As a contrast to all of the texts previously mentioned, Williams Shakespeare’s sonnets take quite a different spin. Specifically in Sonnet 130, Shakespeare describes all of his mistress’s faults, but in the couplet remarks “And yet, by heaven, I think my love as rare, / As any she belied with false compare” (1184). Shakespeare is reiterating the points that The Courtier makes, yet in a humorous way. He is affirming the position that a man must find a woman’s true virtue and by doing so, he will find her true beauty. It doesn’t matter that Shakespeare’s mistress’ “eyes are nothing like the sun,” or that “if hairs be wires, black wires grow on her head”—he loves her, and his love is true and virtuous. On the opposite side of this conversation, it should also be noted that Shakespeare’s sonnets usually take a lighter attitude, as exampled in Sonnet 130. This entire concept of love and finding true beauty doesn’t seem so harrowing or serious as the other texts make it out to be.

His ideas of love also speak of an everlasting true love, one that transcends time. Especially noted in Sonnet 116, which states “Love’s not Time’s fool, though rosy lips and cheeks / Within his bending sickle’s compass come; Love alters not with his brief hours and weeks, / But bears it out even on the edge of doom” (1182). This idea of love as an everlasting, steadfast concept adds depth to the idea of what exactly romantic love meant during this time period. When added to the ideas that come from The Courtier, Amoretti, or even Astrophil and Stella, we might perceive that romantic love not only lasts for an eternity, but will lead to a truer understanding of virtue. Especially when taking the religious connotations of eternity into mind, we might infer that from a religious perspective, finding true love could elevate a person spiritually, especially if you take the attitude as Sidney describes in sonnet 5 of Astrophil and Stella, and agree “that on earth we are but pilgrims made” by love.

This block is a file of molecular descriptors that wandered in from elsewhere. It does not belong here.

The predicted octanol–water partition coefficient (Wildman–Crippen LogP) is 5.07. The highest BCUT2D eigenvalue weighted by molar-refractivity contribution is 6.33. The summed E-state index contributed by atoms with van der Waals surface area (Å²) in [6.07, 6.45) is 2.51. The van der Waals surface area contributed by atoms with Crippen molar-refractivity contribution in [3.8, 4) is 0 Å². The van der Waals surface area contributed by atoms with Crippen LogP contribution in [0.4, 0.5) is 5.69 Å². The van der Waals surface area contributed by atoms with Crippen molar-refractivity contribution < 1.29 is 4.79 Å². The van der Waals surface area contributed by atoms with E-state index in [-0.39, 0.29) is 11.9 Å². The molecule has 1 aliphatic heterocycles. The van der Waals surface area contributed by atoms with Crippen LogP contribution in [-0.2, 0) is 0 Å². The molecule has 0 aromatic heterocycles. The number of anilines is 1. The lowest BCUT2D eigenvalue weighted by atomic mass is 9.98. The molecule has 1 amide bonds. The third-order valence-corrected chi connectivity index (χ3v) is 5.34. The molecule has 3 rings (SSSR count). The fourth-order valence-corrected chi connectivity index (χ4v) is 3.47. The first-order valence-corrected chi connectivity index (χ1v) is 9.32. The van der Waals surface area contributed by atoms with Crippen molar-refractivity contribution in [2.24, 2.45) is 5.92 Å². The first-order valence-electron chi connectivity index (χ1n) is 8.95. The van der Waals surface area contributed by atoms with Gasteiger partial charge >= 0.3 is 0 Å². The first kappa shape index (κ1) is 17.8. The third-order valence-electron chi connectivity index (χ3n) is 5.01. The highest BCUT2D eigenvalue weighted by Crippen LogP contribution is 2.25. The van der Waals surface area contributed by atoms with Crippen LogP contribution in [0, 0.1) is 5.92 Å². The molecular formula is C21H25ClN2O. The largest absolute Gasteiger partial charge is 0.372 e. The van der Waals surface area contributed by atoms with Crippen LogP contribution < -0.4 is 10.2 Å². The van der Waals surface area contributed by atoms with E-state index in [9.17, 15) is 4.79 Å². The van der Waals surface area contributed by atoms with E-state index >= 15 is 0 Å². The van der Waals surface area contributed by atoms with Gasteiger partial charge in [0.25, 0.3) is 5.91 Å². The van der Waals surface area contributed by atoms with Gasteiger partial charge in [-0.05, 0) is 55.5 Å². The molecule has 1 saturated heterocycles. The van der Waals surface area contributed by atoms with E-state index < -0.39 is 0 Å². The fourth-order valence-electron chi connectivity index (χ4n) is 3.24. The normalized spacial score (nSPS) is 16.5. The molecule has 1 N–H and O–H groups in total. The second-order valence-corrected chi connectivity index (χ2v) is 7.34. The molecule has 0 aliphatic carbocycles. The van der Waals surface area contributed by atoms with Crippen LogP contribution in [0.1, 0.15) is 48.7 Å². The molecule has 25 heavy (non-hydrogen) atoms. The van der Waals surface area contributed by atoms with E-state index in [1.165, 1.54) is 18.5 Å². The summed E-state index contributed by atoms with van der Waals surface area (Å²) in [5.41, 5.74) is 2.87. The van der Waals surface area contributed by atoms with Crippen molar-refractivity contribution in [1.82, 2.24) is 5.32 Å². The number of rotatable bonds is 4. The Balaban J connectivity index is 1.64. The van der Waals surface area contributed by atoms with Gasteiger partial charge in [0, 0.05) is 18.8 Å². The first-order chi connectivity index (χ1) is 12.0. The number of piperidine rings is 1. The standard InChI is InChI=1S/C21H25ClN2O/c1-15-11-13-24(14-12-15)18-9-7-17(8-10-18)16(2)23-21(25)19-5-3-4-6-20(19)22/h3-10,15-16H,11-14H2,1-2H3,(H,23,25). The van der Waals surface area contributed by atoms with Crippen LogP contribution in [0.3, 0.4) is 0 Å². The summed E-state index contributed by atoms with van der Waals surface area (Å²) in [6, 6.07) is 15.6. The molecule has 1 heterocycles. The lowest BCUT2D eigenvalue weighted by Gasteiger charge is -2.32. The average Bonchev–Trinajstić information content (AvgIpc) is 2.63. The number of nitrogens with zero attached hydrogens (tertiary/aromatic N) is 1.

Love in the time period of Middle English was a concept that was constantly being examined by its writers. They all seem to conclude that love has something more to it than just beauty. Love’s relationship to virtue is quite prevalent, and it seems as though those who have found true love have been able to unlock the key to their lover’s “trew fayre…and vertuous mind” (989).

Works Cited

Greenblatt, Stephen, ed. The Norton Anthology of English Literature. 9th ed. Vol. B. New York: W.W. Norton, 2012. Print.